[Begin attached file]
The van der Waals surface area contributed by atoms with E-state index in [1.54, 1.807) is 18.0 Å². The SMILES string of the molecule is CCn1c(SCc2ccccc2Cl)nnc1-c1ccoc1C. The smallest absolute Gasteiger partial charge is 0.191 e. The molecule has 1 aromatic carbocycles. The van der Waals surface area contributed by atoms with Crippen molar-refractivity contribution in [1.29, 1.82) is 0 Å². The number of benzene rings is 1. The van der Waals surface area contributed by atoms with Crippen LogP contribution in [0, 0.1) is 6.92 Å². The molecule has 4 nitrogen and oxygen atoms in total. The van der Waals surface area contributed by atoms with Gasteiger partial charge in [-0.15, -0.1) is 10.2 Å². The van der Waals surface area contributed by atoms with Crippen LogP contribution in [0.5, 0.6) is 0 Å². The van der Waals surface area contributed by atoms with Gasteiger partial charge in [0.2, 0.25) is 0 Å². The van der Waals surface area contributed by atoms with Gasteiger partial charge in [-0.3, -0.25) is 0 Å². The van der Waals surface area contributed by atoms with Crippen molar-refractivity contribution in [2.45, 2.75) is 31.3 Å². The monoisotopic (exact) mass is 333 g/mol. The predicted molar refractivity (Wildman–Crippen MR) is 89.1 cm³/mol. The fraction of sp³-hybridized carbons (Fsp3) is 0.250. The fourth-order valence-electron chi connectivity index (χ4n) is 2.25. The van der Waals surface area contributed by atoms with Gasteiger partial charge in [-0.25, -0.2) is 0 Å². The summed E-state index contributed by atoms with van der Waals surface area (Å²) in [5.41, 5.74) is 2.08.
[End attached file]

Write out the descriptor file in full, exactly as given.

The van der Waals surface area contributed by atoms with E-state index in [1.54, 1.807) is 18.0 Å². The SMILES string of the molecule is CCn1c(SCc2ccccc2Cl)nnc1-c1ccoc1C. The smallest absolute Gasteiger partial charge is 0.191 e. The molecule has 1 aromatic carbocycles. The van der Waals surface area contributed by atoms with Crippen molar-refractivity contribution in [1.29, 1.82) is 0 Å². The number of benzene rings is 1. The van der Waals surface area contributed by atoms with Crippen LogP contribution in [0, 0.1) is 6.92 Å². The molecule has 4 nitrogen and oxygen atoms in total. The van der Waals surface area contributed by atoms with Gasteiger partial charge in [-0.15, -0.1) is 10.2 Å². The van der Waals surface area contributed by atoms with Crippen LogP contribution in [0.5, 0.6) is 0 Å². The van der Waals surface area contributed by atoms with Gasteiger partial charge in [0.2, 0.25) is 0 Å². The van der Waals surface area contributed by atoms with Gasteiger partial charge in [-0.3, -0.25) is 0 Å². The van der Waals surface area contributed by atoms with Crippen molar-refractivity contribution in [2.45, 2.75) is 31.3 Å². The monoisotopic (exact) mass is 333 g/mol. The predicted molar refractivity (Wildman–Crippen MR) is 89.1 cm³/mol. The fraction of sp³-hybridized carbons (Fsp3) is 0.250. The fourth-order valence-electron chi connectivity index (χ4n) is 2.25. The van der Waals surface area contributed by atoms with Gasteiger partial charge in [-0.25, -0.2) is 0 Å². The summed E-state index contributed by atoms with van der Waals surface area (Å²) in [5.41, 5.74) is 2.08.